I don’t have time to go line by line through this silliness. But Paul Waldman’s piece on why anti-Obama sentiment is racist and/or dangerously radical is really a classic of the burgeoning art form. Here’s one passage:
Let’s be absolutely clear — many people who dislike the president or his agenda are perfectly comfortable with his race. After all, just under 60 million Americans voted for John McCain, and they did so for many reasons. But it’s becoming clear that the presence of a black man in the Oval Office, combined with the increasingly diverse makeup of the American public — most particularly the growing number of Latinos – is causing some to not only see terrible threats in things they cared very little about a year ago. It’s also causing them to cast aside any pretense of commitment to the basic legitimacy of the American system as it exists today.
The current fight over health-care reform is the arena in which this trend is becoming evident, but the details of that issue are not really motivating the most intense opponents. When you show up at a town hall debate and yell that reform represents “socialized medicine,” you just don’t know much about socialism (or health care, for that matter). But when you come to that town hall and shout “I want my America back!” through tears, you aren’t talking about health care at all.
Talk about suddenly seeing “terrible threats in things they cared very little about a year ago.”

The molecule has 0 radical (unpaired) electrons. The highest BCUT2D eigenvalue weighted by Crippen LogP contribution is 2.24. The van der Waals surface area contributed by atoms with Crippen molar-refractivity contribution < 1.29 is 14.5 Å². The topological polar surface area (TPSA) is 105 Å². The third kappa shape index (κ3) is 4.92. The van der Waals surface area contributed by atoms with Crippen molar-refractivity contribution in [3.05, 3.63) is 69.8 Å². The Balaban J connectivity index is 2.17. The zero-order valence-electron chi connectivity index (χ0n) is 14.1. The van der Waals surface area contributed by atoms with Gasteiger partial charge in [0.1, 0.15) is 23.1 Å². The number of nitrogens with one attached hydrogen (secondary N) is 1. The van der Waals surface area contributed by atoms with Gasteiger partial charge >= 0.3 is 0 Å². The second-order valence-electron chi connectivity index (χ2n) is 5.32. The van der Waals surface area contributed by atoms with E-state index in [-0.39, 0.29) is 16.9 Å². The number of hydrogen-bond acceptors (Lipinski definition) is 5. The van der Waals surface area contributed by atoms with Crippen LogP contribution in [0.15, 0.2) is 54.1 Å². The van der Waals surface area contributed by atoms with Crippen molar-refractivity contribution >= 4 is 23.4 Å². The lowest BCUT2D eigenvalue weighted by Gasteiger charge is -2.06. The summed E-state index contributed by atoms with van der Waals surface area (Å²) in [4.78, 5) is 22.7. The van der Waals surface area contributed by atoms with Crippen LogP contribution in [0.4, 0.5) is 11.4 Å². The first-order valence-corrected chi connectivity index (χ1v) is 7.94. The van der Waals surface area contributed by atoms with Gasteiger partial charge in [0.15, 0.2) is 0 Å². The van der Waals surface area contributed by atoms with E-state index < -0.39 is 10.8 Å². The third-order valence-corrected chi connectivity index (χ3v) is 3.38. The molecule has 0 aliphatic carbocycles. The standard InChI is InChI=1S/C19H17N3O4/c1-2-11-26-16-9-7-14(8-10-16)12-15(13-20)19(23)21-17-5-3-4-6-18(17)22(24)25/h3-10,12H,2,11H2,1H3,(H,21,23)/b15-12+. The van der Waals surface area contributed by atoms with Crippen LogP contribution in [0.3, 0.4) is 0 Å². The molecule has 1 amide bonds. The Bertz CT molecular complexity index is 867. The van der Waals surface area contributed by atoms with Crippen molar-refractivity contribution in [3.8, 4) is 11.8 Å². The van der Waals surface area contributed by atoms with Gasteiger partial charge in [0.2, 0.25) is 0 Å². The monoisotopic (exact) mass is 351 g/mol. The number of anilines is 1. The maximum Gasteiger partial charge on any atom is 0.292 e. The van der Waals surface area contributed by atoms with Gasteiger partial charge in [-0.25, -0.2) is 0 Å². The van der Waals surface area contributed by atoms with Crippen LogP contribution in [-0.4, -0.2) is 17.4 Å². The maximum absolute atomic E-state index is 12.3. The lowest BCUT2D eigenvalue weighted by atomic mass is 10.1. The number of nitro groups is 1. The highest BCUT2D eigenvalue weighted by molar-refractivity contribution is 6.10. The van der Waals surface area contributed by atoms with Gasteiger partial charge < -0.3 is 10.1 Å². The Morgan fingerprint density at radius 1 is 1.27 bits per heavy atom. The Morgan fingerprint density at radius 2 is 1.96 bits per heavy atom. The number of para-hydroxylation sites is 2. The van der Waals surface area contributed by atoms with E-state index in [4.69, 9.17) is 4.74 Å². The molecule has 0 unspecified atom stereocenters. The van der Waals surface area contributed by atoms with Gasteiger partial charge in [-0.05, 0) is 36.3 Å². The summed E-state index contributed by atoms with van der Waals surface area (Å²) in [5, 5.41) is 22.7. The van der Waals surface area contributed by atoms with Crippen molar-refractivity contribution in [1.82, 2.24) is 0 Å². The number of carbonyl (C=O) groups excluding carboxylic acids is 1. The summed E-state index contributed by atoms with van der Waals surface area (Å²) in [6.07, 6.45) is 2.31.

It’s worth recalling that the “take back America” formulation was a staple of the Left throughout the Bush presidency. Just google the phrase. Conferences, books, demonstrations were organized around the term and the concept. Howard Dean wrote a book promising to “Win Back America.” All, or nearly all, of the Democratic candidates in 2004 and 2008 used the formulation, if memory serves.
Did all of these left-wingers want their America back because they were anti-white racists? Or was it merely because they rejected the “basic legitimacy of the American system as it exists today”?
During the Bush years protestors carried signs saying “Regime change begins at home” — another common buzz phrase among Bush opponents. I always chalked this up to the fact that they had no idea what they were talking about when they used the word “regime” — which properly describes our basic American system, not merely the president or party in power. Using Waldman’s mode of argumentation, all of those people wanted to throw out the constitutional order along with Bush and Cheney.
I don’t mind people criticizing heated political rhetoric they disagree with, but a little less convenient amnesia would be nice.